SALT LAKE CITY — A South Korean nonprofit group has identified 318 locations in North Korea that the country has used for public executions, according to BBC News.
The nonprofit, the Transitional Justice Working Group, reportedly interviewed more than 600 North Korean defectors over four years to gather this data, which was published on Tuesday in a report titled “Mapping the fate of the dead.”
“Public executions are to remind people of particular policy positions that the state has,” said TJWG research director Sarah A. Son, according to Reuters. “But the second and more powerful reason is it instills a culture of fear among ordinary people.”
The group’s report identifies the locations of hundreds of state-sanctioned executions.
The 318 locations were reportedly “near rivers, fields, markets, schools, and sports grounds,” the group told BBC News.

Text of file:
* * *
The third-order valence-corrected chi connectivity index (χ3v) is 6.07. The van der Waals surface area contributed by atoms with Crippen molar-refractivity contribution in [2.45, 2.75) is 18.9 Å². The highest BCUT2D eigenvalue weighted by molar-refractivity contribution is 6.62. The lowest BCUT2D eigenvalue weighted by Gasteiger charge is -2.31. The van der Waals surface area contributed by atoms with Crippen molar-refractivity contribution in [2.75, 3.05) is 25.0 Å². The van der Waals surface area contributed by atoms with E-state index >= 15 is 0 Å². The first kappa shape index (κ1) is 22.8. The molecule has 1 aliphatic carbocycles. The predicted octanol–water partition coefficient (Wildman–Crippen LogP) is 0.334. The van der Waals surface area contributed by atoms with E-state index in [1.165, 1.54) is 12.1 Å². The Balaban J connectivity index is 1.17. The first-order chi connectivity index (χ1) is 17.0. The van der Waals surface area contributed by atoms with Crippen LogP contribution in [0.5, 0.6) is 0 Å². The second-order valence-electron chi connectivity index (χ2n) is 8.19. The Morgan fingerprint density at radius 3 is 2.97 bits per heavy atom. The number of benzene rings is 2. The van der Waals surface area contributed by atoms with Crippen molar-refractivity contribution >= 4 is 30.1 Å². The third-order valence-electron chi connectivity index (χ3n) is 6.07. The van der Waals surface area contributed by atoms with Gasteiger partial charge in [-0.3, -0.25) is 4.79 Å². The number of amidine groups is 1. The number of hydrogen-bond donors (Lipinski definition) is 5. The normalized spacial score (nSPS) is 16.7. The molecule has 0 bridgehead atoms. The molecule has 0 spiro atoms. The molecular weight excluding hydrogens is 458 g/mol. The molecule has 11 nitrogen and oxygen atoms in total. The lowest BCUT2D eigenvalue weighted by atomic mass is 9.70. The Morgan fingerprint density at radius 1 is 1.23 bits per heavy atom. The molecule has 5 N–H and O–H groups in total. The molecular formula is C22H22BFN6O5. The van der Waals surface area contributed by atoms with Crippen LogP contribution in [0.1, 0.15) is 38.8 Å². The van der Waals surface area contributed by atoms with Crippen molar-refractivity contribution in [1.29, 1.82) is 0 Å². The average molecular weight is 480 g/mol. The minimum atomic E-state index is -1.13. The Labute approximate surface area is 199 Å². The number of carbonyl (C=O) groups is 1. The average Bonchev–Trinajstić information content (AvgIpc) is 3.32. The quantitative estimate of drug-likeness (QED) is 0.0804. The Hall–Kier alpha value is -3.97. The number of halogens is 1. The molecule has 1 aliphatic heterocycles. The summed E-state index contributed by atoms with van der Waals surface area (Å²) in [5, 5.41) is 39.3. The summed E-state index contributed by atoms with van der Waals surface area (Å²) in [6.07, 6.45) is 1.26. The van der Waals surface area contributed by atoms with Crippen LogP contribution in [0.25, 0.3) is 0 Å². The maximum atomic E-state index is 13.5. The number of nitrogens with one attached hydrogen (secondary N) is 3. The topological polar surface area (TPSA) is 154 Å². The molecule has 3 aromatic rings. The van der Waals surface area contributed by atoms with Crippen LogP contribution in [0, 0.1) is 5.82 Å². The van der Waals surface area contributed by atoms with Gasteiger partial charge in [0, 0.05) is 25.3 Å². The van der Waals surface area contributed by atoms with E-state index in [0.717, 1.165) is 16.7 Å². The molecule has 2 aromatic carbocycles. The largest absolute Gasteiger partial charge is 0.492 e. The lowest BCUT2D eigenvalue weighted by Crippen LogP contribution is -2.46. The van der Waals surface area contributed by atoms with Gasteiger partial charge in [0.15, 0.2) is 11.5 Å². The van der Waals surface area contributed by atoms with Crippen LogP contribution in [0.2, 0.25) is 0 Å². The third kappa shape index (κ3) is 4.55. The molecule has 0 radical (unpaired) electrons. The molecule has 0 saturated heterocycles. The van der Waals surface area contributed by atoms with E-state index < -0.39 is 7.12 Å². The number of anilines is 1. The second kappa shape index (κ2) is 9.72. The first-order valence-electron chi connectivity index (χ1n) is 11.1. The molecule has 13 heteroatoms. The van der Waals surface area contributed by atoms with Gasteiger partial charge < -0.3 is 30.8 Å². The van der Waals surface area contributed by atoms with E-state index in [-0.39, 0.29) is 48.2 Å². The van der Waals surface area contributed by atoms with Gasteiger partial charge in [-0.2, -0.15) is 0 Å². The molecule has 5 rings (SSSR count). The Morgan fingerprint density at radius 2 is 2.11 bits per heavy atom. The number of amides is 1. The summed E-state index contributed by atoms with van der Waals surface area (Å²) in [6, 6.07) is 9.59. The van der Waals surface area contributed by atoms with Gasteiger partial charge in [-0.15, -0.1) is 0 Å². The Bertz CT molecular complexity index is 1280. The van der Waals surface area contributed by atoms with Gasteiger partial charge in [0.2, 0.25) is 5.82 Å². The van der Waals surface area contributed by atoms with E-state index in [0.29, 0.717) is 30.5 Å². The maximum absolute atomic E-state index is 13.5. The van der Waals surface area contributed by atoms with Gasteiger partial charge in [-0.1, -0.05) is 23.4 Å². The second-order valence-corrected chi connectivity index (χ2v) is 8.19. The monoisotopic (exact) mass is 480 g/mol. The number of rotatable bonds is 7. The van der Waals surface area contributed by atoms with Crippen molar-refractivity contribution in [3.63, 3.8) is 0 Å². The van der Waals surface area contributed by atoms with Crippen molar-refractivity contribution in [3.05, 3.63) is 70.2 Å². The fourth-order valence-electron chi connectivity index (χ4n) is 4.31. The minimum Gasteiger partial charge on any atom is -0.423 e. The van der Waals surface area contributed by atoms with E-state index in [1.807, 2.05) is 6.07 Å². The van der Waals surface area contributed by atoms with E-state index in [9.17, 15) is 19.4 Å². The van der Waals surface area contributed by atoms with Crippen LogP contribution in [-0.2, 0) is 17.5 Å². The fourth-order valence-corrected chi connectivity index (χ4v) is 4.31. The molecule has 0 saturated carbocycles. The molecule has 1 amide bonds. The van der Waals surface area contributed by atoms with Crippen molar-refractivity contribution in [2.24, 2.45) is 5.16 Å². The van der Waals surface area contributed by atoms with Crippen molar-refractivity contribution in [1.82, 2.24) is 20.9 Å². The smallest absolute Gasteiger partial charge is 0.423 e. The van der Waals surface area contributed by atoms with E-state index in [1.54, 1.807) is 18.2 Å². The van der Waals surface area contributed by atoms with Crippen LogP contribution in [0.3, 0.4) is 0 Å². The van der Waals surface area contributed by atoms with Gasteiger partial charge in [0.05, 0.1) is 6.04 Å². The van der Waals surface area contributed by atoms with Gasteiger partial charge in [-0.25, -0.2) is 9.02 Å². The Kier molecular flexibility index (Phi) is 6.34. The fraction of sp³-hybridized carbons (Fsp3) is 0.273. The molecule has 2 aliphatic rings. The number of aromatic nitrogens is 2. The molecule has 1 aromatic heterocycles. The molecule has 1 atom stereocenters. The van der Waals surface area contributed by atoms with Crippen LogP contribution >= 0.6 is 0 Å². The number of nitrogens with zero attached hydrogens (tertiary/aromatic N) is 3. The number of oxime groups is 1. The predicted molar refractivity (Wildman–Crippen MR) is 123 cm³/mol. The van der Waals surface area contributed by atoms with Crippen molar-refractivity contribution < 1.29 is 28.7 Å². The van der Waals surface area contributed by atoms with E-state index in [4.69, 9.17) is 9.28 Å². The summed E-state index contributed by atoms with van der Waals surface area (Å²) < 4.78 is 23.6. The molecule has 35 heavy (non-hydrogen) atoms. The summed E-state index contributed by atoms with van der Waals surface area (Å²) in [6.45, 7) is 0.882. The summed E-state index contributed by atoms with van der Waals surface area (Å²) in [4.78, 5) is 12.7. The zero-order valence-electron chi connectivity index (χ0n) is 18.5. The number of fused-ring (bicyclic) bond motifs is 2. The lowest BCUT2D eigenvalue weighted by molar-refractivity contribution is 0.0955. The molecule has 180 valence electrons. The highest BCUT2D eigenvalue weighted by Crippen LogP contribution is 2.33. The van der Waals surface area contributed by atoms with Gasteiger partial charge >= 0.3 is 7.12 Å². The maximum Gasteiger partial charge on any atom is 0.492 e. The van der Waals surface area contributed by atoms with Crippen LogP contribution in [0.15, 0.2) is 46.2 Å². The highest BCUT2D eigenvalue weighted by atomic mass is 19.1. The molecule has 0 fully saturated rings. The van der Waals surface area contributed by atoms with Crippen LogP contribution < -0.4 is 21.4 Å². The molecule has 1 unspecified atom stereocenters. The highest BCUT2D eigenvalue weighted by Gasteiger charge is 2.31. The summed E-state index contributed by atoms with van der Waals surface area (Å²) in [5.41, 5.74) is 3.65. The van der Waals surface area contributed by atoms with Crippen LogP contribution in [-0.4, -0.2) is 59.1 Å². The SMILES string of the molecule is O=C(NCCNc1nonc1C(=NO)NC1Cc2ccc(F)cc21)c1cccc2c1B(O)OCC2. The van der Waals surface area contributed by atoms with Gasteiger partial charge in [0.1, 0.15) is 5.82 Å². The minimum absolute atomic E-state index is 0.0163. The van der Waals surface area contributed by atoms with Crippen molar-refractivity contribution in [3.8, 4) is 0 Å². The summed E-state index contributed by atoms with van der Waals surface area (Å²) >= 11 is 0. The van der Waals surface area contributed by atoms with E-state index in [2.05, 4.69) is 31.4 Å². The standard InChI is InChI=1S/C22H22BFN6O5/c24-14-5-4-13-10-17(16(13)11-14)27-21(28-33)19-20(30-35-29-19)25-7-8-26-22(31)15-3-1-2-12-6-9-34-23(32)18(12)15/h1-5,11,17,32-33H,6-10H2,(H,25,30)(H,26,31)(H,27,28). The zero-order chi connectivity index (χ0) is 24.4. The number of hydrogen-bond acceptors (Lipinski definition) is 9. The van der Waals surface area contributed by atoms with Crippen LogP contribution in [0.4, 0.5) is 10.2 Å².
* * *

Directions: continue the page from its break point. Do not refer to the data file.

The report said that groups, sometimes exceeding 1,000 people, flooded the areas to watch the executions.
“The report alleges that family members of those sentenced to death, including children, were sometimes forced to watch the event. The bodies and burial locations of those killed were rarely given to their relatives,” according to BBC News.Comment on this story
According to Reuters, the report found the most common charge against those who were executed was “stealing copper and livestock.” Other charges included “anti-state” activities and leaving North Korea to cross into China.
President Donald Trump said he didn’t know much more about the reports.
“I don’t know if the reports are correct,” Trump said. “They like to blame Kim Jong Un immediately.”